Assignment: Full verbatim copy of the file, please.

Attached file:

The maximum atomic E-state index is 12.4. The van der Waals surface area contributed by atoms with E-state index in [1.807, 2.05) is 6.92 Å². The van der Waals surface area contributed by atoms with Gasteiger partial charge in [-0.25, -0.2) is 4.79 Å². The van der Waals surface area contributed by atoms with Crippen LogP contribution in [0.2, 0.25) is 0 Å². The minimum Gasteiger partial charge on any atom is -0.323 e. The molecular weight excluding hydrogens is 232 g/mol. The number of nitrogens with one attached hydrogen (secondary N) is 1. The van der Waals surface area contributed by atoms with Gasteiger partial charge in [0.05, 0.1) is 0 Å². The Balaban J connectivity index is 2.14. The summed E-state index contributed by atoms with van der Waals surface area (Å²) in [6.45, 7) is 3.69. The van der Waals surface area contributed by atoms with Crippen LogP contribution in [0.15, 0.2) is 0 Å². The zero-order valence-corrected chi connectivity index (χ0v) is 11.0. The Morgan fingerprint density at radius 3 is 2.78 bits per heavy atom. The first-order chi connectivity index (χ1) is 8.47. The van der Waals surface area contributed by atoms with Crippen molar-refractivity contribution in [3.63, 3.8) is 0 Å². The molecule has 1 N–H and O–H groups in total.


The maximum atomic E-state index is 12.4. The van der Waals surface area contributed by atoms with E-state index in [1.807, 2.05) is 6.92 Å². The van der Waals surface area contributed by atoms with Gasteiger partial charge in [-0.25, -0.2) is 4.79 Å². The van der Waals surface area contributed by atoms with Crippen LogP contribution in [0.2, 0.25) is 0 Å². The minimum Gasteiger partial charge on any atom is -0.323 e. The molecular weight excluding hydrogens is 232 g/mol. The number of nitrogens with one attached hydrogen (secondary N) is 1. The van der Waals surface area contributed by atoms with Gasteiger partial charge in [0.05, 0.1) is 0 Å². The Balaban J connectivity index is 2.14. The summed E-state index contributed by atoms with van der Waals surface area (Å²) in [6.45, 7) is 3.69. The van der Waals surface area contributed by atoms with Crippen LogP contribution in [0.15, 0.2) is 0 Å². The zero-order valence-corrected chi connectivity index (χ0v) is 11.0. The Morgan fingerprint density at radius 3 is 2.78 bits per heavy atom. The first-order chi connectivity index (χ1) is 8.47. The van der Waals surface area contributed by atoms with Crippen molar-refractivity contribution in [3.63, 3.8) is 0 Å². The molecule has 1 N–H and O–H groups in total.